nytheatre.com review by Leslie Bramm
I ended my fringing this year with David Simpatico’s Mary. Part
political satire, part religious "what if’," Mary takes on the
myth of immaculate conception. He does this by using the President of
the United States and a blow job from an intern as metaphor. Sound
familiar? According to the press release, the play was written well
before the real President, the real (or surreal) blow job and the
forcing down the public’s throats of all the gooey details.
August 15, 2003
The play opens with an old-fashioned fire and brimstone sermon. This role was handled by the author himself. Simpatico shows us his skills as actor, writer and even vocalist. I enjoyed his preamble, but it comes across as an add-on, designed to showcase Simpatico’s many talents. But what the hell, if you got it flaunt it.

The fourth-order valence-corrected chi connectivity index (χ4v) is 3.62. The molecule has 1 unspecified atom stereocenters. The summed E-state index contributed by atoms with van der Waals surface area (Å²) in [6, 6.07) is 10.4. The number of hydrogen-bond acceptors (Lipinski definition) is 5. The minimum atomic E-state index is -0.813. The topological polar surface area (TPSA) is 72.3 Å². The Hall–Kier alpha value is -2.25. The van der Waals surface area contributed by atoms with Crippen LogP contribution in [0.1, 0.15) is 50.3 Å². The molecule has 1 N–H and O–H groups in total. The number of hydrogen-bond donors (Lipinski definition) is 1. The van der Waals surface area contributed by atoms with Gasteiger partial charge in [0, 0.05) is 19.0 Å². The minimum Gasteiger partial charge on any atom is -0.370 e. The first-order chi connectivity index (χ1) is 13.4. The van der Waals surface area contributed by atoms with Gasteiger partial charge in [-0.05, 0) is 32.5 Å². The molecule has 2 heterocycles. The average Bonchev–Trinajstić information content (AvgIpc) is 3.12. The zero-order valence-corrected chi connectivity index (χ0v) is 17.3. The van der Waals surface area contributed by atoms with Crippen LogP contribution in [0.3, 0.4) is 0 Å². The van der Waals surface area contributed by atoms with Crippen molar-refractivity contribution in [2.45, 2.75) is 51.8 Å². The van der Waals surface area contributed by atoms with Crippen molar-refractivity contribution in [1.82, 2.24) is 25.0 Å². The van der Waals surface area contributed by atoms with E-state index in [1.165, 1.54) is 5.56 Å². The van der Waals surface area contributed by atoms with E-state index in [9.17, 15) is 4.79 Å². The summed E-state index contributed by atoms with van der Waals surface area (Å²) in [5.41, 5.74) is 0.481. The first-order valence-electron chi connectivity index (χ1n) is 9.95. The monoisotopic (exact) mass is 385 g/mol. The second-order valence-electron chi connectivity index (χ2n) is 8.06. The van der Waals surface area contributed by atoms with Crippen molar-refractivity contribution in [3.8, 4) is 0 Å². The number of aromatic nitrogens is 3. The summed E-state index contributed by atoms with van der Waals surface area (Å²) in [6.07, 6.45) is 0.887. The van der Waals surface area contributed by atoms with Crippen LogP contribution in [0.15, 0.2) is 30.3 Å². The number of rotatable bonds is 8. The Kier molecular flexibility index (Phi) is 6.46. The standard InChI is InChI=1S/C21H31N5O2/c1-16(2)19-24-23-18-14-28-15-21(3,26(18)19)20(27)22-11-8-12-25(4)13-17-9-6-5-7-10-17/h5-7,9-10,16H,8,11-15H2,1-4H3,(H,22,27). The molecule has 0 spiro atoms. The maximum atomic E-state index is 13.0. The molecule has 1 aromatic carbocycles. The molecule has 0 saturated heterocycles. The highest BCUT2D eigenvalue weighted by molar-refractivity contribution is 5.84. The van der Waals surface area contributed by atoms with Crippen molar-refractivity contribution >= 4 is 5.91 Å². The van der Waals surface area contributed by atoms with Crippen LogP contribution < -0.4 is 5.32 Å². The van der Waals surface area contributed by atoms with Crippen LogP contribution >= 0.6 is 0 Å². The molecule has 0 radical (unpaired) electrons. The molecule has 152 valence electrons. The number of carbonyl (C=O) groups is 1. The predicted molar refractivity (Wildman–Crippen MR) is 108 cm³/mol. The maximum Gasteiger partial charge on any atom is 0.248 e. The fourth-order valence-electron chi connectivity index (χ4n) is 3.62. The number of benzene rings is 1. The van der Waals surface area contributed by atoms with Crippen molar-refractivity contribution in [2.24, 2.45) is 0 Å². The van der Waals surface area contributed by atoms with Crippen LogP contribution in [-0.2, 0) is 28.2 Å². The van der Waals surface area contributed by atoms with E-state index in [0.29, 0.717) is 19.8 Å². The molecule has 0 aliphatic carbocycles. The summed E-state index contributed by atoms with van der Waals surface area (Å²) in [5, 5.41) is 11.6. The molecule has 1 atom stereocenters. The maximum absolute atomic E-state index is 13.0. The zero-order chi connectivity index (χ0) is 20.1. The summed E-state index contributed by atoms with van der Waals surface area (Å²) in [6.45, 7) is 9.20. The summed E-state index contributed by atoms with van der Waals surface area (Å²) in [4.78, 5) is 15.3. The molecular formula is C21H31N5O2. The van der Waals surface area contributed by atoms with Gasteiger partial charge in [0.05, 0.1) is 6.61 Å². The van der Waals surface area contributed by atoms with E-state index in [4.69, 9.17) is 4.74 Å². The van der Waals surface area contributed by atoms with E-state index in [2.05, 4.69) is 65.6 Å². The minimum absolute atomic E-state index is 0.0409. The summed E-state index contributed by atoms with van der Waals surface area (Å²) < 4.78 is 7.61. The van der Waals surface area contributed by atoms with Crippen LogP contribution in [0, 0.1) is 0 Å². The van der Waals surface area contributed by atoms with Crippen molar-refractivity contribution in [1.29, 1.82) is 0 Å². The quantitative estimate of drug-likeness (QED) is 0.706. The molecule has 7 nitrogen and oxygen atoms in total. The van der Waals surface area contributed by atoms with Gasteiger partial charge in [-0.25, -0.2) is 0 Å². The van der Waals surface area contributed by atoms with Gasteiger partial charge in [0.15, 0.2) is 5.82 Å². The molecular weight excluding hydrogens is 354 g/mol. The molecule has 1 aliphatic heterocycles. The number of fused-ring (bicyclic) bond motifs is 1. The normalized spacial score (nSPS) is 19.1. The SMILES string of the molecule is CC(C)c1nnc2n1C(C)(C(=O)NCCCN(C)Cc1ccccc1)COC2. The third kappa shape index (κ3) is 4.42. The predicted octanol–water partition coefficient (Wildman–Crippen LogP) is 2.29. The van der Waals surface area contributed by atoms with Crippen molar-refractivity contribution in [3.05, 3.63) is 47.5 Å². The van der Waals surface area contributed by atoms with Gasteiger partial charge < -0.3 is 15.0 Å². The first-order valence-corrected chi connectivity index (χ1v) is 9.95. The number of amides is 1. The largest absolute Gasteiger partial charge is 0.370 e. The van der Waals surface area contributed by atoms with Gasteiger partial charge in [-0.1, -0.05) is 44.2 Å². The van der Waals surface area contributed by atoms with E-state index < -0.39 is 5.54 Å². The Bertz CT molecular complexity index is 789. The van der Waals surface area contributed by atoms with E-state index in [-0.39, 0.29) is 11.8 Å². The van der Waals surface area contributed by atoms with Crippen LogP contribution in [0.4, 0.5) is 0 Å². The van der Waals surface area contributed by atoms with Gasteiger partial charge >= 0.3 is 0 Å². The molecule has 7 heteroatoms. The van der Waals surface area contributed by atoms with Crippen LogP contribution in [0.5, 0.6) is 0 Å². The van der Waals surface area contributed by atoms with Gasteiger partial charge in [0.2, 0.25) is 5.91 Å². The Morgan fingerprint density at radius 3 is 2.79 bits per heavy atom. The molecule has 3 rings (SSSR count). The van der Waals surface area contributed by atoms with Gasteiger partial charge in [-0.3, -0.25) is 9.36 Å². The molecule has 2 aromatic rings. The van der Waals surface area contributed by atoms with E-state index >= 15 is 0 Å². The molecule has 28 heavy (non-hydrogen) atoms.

Next we see the President uptight and stressing. He’s less than an hour away from delivering a speech that holds within it the fate of the world. Enter Mary. Eager to please and driven by a sense of higher destiny, she is there to help the President in any way she can. He uses his power and position to coax her into an altogether different one. Until finally the question is asked, will her little game of swallow the leader result in the coming of the next messiah?
I decline to give away the ending of the play. Robin Haynes is believable as the President. He’s able to round off this man, making him more complex than the text demands. As Mary, Russell Arden Koplin anchors the play with a powerful and raw emotional performance. The text is weighty and often gives the actors quite a mouthful. Both are up to the task. The direction is by Daniella Topol, who has put together a first class production team that serves the play well. She’ll be a name to look for in the future
I would like to say I loved this play… Its style seemed dipped in situation comedy; Simpatico’s gift for language and ability to articulate his rants had me expecting more along the theatrical lines.. Simpatico does leave us with a sense of hope—a belief that maybe miracles can happen. And what if they do.